Thanks for reading and for the compliment. It helps me to know that I am not the only person who is struggling to find a way to be honest about how I feel.

      Like

      Reply
    1. Jamie Ray Post author

      I remember seeing your piece when it was published. I hope the Swedish “hen” term takes off; I’d rather there be one term for everyone (do away with “he or she”) but I’m not holding my breath. Meanwhile, my life is starting to resemble one of those science fiction stories where the characters morph into non-binary beings ….

      Like

      Reply
      1. paulacoston

        What a wonderful world it would be (there’s a song in there somewhere) if we could all be non-binary beings. Perhaps we should start with a term for THAT: trinary? unitary? – or preferably, something much more elegant and cool. Ideas?

        Like

  5. Lesboi

    I’m so right here with all of you here on this. Even with the hormones, without top surgery I feel silly asking anyone to use male pronouns. And then I’m not all that comfortable with them either, though more so than with feminine ones. I’m kind of in the they, them, their camp at the moment because I feel stuck in the middle, grey zone. I like the concept that male pronouns are more about being masculine than male. Will give this some thought.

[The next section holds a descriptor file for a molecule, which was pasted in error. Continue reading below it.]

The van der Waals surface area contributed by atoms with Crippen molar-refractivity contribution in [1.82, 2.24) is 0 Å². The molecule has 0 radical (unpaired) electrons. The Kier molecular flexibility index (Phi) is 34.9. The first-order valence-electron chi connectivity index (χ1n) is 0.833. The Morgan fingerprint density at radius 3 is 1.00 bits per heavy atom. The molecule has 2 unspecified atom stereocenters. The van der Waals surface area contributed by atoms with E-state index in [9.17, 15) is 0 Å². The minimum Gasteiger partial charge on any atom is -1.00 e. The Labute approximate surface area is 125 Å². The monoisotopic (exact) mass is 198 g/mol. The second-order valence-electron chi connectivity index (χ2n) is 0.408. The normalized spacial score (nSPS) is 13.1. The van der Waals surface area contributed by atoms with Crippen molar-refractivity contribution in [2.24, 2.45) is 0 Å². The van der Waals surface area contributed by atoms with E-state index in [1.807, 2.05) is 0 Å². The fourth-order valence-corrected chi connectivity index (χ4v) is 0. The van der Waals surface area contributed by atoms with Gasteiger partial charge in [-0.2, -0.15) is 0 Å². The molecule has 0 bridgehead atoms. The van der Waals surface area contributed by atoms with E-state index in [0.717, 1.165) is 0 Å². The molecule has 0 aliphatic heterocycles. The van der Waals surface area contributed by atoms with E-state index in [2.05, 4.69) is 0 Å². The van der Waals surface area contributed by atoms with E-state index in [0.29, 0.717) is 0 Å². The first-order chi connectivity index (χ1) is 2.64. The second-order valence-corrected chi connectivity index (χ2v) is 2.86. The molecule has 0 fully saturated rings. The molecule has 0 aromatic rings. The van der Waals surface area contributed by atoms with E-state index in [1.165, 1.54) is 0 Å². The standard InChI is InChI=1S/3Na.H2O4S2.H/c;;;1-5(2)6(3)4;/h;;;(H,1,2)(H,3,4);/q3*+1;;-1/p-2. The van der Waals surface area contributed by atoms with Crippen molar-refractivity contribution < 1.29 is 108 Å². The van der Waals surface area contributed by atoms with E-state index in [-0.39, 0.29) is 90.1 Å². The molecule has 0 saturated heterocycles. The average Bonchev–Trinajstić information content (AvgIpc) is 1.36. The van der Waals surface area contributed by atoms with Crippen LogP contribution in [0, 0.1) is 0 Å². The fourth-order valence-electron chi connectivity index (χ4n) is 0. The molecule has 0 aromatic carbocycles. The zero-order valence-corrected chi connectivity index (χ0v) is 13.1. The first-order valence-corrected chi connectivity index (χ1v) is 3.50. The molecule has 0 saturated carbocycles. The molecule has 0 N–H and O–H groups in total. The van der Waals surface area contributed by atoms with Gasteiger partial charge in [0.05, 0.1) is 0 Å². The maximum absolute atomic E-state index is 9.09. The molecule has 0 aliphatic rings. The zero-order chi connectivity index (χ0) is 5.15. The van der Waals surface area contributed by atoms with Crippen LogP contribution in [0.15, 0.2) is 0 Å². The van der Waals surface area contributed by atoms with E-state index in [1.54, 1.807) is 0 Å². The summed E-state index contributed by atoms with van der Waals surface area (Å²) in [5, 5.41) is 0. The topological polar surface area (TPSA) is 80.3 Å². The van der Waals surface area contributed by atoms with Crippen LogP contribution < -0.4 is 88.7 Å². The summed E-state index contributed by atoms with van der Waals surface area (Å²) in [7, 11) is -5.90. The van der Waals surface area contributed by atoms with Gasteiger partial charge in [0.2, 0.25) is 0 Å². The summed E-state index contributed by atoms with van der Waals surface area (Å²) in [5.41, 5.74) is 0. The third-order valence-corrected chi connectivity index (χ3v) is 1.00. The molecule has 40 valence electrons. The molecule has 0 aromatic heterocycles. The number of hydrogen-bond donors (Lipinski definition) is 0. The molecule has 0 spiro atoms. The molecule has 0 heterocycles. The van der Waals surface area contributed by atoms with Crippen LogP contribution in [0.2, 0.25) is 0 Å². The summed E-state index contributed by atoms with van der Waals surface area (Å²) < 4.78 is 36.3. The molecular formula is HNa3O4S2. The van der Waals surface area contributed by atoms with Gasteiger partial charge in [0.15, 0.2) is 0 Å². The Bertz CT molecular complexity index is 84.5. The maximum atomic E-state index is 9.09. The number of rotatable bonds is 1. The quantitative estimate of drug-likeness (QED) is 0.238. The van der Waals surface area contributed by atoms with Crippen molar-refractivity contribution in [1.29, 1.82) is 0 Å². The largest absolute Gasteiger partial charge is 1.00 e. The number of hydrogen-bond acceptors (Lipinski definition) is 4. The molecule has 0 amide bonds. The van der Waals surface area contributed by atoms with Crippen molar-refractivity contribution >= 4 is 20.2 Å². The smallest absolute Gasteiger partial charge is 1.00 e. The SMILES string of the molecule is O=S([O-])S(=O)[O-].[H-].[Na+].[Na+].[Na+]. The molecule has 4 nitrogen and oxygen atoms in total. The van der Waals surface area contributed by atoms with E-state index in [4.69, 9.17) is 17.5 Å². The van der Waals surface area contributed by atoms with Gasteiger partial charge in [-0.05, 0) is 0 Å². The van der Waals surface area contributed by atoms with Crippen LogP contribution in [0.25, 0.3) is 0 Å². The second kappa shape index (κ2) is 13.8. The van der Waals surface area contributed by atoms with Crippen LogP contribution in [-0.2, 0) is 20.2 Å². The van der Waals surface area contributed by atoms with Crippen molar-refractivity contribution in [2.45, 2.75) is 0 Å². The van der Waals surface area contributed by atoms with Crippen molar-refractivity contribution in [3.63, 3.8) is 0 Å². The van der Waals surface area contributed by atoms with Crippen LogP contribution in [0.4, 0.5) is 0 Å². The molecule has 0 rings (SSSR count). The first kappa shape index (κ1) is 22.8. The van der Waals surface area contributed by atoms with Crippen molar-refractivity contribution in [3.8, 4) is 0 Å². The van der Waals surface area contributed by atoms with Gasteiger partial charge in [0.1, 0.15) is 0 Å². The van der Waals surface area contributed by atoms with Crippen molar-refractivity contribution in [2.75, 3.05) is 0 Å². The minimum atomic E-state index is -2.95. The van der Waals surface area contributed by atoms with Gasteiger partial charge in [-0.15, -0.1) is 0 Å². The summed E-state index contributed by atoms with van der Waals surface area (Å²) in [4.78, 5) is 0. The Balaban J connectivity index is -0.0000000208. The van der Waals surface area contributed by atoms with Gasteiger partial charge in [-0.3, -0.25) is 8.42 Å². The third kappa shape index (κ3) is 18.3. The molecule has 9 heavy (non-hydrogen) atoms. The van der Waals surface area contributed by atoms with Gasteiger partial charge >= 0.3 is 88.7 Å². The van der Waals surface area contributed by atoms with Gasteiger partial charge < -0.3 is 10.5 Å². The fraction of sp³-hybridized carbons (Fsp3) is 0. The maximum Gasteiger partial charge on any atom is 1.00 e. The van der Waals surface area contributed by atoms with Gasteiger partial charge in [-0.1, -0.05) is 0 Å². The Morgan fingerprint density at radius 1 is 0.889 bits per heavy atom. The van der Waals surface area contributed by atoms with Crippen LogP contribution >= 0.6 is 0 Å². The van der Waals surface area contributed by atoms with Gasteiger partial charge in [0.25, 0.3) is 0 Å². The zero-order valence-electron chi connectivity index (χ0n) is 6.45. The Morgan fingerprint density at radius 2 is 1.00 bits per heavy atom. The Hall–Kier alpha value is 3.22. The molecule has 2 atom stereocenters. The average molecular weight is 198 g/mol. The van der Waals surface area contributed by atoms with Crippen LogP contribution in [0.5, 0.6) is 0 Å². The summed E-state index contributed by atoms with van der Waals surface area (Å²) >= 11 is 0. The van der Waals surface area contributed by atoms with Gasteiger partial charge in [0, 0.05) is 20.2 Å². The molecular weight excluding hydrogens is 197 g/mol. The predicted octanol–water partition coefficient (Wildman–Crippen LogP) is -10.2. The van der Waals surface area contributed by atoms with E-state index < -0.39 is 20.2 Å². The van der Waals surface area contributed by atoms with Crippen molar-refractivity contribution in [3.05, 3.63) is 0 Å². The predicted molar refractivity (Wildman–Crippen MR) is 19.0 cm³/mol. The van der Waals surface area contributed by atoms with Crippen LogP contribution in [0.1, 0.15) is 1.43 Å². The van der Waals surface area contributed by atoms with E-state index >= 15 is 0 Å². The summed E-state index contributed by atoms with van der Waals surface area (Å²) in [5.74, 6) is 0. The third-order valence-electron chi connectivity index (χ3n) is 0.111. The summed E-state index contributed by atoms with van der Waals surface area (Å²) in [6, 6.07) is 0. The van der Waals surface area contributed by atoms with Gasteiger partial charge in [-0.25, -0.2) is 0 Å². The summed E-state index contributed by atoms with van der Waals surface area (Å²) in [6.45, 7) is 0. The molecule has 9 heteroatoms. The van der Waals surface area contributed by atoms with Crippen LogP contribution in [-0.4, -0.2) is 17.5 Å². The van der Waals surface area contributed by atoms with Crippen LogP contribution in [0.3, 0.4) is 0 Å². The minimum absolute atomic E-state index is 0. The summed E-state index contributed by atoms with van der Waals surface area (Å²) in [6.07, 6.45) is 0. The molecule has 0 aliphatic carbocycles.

Like

    Reply
    1. Jamie Ray Post author

      As least you are moving in the hormone department, and won’t be stuck in the grey forever. It is just weird that you can have so much masculine gender expression but people will not budge out of she/her until they look stupid referring to you that way.

      Like

      Reply
  6. txbridgefarmer

    This is very thought provoking. I never really thought about the fact that we tend to assign gender to the words we use. Saying he/him/his are “masculine” is the norm but I think you are right; they tend to be more “male”. That almost gives them a life of their own and I could see why it would be hard to adopt them.